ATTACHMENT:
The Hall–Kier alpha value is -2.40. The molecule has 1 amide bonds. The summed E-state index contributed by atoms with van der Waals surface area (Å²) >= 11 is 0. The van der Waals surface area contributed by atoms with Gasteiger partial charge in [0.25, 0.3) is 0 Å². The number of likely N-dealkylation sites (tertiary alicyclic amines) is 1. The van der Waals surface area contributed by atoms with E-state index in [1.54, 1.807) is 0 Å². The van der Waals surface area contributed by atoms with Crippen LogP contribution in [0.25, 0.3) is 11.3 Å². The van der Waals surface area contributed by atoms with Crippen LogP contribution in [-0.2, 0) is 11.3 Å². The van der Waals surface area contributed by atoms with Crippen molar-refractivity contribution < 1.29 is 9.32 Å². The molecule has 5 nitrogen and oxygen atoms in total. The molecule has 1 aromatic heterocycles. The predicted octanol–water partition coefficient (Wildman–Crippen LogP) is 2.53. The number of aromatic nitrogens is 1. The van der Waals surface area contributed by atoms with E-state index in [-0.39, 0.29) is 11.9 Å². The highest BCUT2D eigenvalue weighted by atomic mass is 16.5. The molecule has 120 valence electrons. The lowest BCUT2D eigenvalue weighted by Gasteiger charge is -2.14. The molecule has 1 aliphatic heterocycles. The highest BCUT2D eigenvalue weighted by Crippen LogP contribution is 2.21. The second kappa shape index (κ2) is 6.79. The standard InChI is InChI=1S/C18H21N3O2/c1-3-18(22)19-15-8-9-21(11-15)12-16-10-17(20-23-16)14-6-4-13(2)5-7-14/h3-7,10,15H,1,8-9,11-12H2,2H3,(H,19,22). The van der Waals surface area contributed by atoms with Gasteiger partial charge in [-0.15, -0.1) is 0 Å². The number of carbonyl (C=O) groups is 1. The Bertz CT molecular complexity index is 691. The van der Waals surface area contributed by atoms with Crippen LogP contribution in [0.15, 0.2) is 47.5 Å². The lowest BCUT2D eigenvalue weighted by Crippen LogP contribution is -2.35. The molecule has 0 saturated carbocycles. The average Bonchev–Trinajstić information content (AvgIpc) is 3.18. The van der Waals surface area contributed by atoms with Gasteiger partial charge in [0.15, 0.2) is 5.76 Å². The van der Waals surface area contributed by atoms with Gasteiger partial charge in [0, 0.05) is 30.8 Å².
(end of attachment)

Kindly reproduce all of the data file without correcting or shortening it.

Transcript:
The Hall–Kier alpha value is -2.40. The molecule has 1 amide bonds. The summed E-state index contributed by atoms with van der Waals surface area (Å²) >= 11 is 0. The van der Waals surface area contributed by atoms with Gasteiger partial charge in [0.25, 0.3) is 0 Å². The number of likely N-dealkylation sites (tertiary alicyclic amines) is 1. The van der Waals surface area contributed by atoms with E-state index in [1.54, 1.807) is 0 Å². The van der Waals surface area contributed by atoms with Crippen LogP contribution in [0.25, 0.3) is 11.3 Å². The van der Waals surface area contributed by atoms with Crippen LogP contribution in [-0.2, 0) is 11.3 Å². The van der Waals surface area contributed by atoms with Crippen molar-refractivity contribution < 1.29 is 9.32 Å². The molecule has 5 nitrogen and oxygen atoms in total. The molecule has 1 aromatic heterocycles. The predicted octanol–water partition coefficient (Wildman–Crippen LogP) is 2.53. The number of aromatic nitrogens is 1. The van der Waals surface area contributed by atoms with E-state index in [-0.39, 0.29) is 11.9 Å². The highest BCUT2D eigenvalue weighted by atomic mass is 16.5. The molecule has 120 valence electrons. The lowest BCUT2D eigenvalue weighted by Gasteiger charge is -2.14. The molecule has 1 aliphatic heterocycles. The highest BCUT2D eigenvalue weighted by Crippen LogP contribution is 2.21. The second kappa shape index (κ2) is 6.79. The standard InChI is InChI=1S/C18H21N3O2/c1-3-18(22)19-15-8-9-21(11-15)12-16-10-17(20-23-16)14-6-4-13(2)5-7-14/h3-7,10,15H,1,8-9,11-12H2,2H3,(H,19,22). The van der Waals surface area contributed by atoms with Gasteiger partial charge in [-0.15, -0.1) is 0 Å². The number of carbonyl (C=O) groups is 1. The Bertz CT molecular complexity index is 691. The van der Waals surface area contributed by atoms with Crippen LogP contribution in [0.15, 0.2) is 47.5 Å². The lowest BCUT2D eigenvalue weighted by Crippen LogP contribution is -2.35. The molecule has 0 saturated carbocycles. The average Bonchev–Trinajstić information content (AvgIpc) is 3.18. The van der Waals surface area contributed by atoms with Gasteiger partial charge in [0.15, 0.2) is 5.76 Å². The van der Waals surface area contributed by atoms with Gasteiger partial charge in [0, 0.05) is 30.8 Å².